Concerns about whether physicians who must practice under the command of corporate executives will be able to put patient care ahead of corporate interests are also appearing, but not yet as prominently.
For example, Steve Twedt, writing for the Pittsburg Post-Gazette in September, looked into whether the multiple practice acquisitions by the area's two biggest ostensibly non-profit health care corporations might affect patient care. He first noted "competition between Highmark and UPMC for doctors, and health care overhaul that is steering doctors into larger systems...." Then he suggested that this has lead to marked discontinuities in patient care when physicians switch employment,
Out of the blue, people will learn their doctor has left a practice with little or no explanation, and without a forwarding address. When a physician effectively disappears, the cause usually is tied to the physician's employment contract, says a local health care attorney.These cases of apparently vanishing physicians may be due to the contracting practices of physician employers, particularly large health care corporations. The lawyer Mr Twedt interviewed explained,
most physician contracts now contain clauses that prohibit doctors from soliciting patients if they leave a practice.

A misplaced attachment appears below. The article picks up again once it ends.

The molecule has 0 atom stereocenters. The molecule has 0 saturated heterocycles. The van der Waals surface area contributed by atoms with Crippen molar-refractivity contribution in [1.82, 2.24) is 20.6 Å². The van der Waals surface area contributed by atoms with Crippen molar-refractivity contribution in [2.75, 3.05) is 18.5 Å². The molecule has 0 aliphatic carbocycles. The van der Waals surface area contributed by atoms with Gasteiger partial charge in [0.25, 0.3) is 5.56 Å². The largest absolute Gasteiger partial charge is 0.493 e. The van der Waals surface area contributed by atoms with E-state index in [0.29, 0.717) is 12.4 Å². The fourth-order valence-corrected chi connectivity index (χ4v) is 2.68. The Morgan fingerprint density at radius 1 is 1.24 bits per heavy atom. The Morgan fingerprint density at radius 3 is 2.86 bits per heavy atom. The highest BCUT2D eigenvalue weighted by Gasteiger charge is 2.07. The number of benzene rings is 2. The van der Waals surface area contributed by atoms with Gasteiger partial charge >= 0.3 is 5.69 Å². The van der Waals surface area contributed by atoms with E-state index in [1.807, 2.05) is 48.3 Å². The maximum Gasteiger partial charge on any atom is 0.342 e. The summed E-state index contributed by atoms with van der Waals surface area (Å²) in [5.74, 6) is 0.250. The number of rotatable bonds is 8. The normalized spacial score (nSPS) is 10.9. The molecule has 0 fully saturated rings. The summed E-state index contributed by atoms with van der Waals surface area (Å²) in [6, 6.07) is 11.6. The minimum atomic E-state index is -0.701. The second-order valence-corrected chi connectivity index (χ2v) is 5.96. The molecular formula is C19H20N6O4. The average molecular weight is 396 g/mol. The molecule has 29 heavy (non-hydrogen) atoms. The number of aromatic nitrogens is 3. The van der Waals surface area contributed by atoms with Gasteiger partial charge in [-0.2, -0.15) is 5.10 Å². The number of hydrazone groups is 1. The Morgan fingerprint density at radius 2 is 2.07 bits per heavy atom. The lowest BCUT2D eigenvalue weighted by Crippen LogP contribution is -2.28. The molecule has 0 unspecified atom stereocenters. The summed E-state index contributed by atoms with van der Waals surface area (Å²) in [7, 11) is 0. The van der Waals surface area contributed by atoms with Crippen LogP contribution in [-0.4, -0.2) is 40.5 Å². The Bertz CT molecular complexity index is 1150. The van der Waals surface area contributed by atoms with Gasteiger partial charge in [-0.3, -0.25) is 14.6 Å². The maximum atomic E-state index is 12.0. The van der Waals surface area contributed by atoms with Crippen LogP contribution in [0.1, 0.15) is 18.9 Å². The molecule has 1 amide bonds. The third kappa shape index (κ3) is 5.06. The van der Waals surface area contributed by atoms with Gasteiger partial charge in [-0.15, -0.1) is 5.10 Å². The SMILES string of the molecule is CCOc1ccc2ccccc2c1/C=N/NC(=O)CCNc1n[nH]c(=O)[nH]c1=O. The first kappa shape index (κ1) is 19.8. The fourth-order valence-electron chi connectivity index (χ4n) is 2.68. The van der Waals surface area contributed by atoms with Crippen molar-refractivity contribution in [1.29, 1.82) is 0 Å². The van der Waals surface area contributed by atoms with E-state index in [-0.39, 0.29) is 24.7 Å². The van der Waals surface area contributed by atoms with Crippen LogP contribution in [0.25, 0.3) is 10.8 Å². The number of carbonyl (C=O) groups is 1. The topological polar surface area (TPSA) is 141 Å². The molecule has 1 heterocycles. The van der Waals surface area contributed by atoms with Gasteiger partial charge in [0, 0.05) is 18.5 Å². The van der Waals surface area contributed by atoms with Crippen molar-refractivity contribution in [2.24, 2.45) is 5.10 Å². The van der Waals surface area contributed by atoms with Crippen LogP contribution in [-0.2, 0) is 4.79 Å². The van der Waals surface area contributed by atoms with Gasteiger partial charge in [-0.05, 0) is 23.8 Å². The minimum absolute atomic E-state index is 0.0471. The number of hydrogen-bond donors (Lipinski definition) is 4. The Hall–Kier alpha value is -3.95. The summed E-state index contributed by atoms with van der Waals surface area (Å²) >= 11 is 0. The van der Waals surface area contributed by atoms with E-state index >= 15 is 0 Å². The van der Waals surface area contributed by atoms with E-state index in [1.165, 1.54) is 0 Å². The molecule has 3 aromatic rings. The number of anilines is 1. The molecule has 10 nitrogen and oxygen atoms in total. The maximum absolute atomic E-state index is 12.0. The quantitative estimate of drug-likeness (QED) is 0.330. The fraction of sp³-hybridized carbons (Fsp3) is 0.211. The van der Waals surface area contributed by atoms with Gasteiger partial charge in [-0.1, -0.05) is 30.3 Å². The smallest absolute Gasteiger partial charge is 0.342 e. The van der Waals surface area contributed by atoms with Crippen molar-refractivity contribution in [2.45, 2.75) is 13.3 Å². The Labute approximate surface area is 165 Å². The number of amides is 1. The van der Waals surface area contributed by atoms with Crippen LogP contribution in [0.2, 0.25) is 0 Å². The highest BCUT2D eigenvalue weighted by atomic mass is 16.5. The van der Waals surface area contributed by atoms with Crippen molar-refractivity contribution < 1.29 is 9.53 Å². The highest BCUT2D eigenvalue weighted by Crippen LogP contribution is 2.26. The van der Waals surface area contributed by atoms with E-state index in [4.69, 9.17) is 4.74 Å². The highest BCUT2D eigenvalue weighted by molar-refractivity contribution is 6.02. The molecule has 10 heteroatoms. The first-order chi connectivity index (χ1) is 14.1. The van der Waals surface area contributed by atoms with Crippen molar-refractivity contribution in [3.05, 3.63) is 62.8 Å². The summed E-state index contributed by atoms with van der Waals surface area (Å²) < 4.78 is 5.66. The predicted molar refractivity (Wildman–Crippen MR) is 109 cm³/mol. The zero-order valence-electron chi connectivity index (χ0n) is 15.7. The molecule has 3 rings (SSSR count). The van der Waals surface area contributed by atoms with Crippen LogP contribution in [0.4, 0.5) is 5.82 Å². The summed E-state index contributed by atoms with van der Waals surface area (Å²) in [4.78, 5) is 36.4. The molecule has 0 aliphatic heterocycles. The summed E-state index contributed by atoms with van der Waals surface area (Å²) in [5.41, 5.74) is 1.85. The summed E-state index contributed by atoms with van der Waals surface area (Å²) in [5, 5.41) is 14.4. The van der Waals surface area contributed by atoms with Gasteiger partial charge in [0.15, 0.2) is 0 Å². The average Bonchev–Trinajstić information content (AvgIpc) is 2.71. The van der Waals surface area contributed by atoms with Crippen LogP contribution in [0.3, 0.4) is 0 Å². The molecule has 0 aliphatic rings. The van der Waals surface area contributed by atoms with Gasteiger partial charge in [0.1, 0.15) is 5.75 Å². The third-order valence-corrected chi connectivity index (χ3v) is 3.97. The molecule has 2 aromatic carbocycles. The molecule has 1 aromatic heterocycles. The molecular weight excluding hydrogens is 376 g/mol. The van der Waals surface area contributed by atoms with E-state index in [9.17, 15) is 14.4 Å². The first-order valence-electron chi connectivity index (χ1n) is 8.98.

While it's not always clear what constitutes 'solicitation,' it generally means departing physicians cannot contact their patients to invite or entice patients to follow them to their new location. They also cannot take their patient list with them, since that is property of the practice.
'I would imagine the doctor wouldn't contact them because he can't, or he doesn't have their address,' said Mr. Cassidy.
Contracts also often require that doctors cannot practice medicine within 10 miles of the previous practice office, and sometimes the required distance is even greater. Nor can they give out information about the practice they're leaving. Violating these contract terms could mean a financial penalty, such as loss of severance pay.
morph from human flesh into a Rubik's cube of relative value units (RVUs), the formula through which all future salaries and bonuses are calculated.
Resulting Loss of Continuity
Independent cardiologists opened office doors to find their patients who were anticipating decisions on timing of defibrillators, caths, or medical therapy had undergone testing at other facilities. Those tests were interpreted by cardiologists who were in no way connected to their care, their referrals to unfamiliar testing venues now incentivized by hidden contractual microformulas. They were evaluated far away from the familiar eye of their long-time cardiologists.